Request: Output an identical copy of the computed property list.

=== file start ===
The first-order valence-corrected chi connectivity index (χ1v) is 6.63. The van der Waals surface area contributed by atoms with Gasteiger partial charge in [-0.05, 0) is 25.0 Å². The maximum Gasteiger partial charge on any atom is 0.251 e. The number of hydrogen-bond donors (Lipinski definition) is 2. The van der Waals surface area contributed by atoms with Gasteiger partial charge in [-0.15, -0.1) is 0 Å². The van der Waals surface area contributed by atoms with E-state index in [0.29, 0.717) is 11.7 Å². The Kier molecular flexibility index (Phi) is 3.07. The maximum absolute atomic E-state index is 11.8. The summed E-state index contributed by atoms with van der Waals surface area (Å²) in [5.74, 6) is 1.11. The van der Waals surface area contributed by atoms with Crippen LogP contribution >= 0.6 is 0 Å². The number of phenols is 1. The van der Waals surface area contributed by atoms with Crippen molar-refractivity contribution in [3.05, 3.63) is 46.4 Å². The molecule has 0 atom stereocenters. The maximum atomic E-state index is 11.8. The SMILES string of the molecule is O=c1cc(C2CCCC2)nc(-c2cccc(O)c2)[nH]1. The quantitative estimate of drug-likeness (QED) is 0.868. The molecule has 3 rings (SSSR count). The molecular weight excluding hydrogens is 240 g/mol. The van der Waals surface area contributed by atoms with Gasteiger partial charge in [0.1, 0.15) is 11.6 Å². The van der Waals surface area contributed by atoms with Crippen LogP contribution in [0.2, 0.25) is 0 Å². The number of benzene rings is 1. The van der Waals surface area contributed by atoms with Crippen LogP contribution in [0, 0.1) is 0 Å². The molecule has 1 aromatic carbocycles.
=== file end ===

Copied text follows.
The first-order valence-corrected chi connectivity index (χ1v) is 6.63. The van der Waals surface area contributed by atoms with Gasteiger partial charge in [-0.05, 0) is 25.0 Å². The maximum Gasteiger partial charge on any atom is 0.251 e. The number of hydrogen-bond donors (Lipinski definition) is 2. The van der Waals surface area contributed by atoms with Gasteiger partial charge in [-0.15, -0.1) is 0 Å². The van der Waals surface area contributed by atoms with E-state index in [0.29, 0.717) is 11.7 Å². The Kier molecular flexibility index (Phi) is 3.07. The maximum absolute atomic E-state index is 11.8. The summed E-state index contributed by atoms with van der Waals surface area (Å²) in [5.74, 6) is 1.11. The van der Waals surface area contributed by atoms with Crippen LogP contribution >= 0.6 is 0 Å². The number of phenols is 1. The van der Waals surface area contributed by atoms with Crippen molar-refractivity contribution in [3.05, 3.63) is 46.4 Å². The molecule has 0 atom stereocenters. The maximum atomic E-state index is 11.8. The SMILES string of the molecule is O=c1cc(C2CCCC2)nc(-c2cccc(O)c2)[nH]1. The quantitative estimate of drug-likeness (QED) is 0.868. The molecule has 3 rings (SSSR count). The molecular weight excluding hydrogens is 240 g/mol. The van der Waals surface area contributed by atoms with Gasteiger partial charge in [0.1, 0.15) is 11.6 Å². The van der Waals surface area contributed by atoms with Crippen LogP contribution in [0.2, 0.25) is 0 Å². The number of benzene rings is 1. The van der Waals surface area contributed by atoms with Crippen LogP contribution in [0, 0.1) is 0 Å². The molecule has 1 aromatic carbocycles.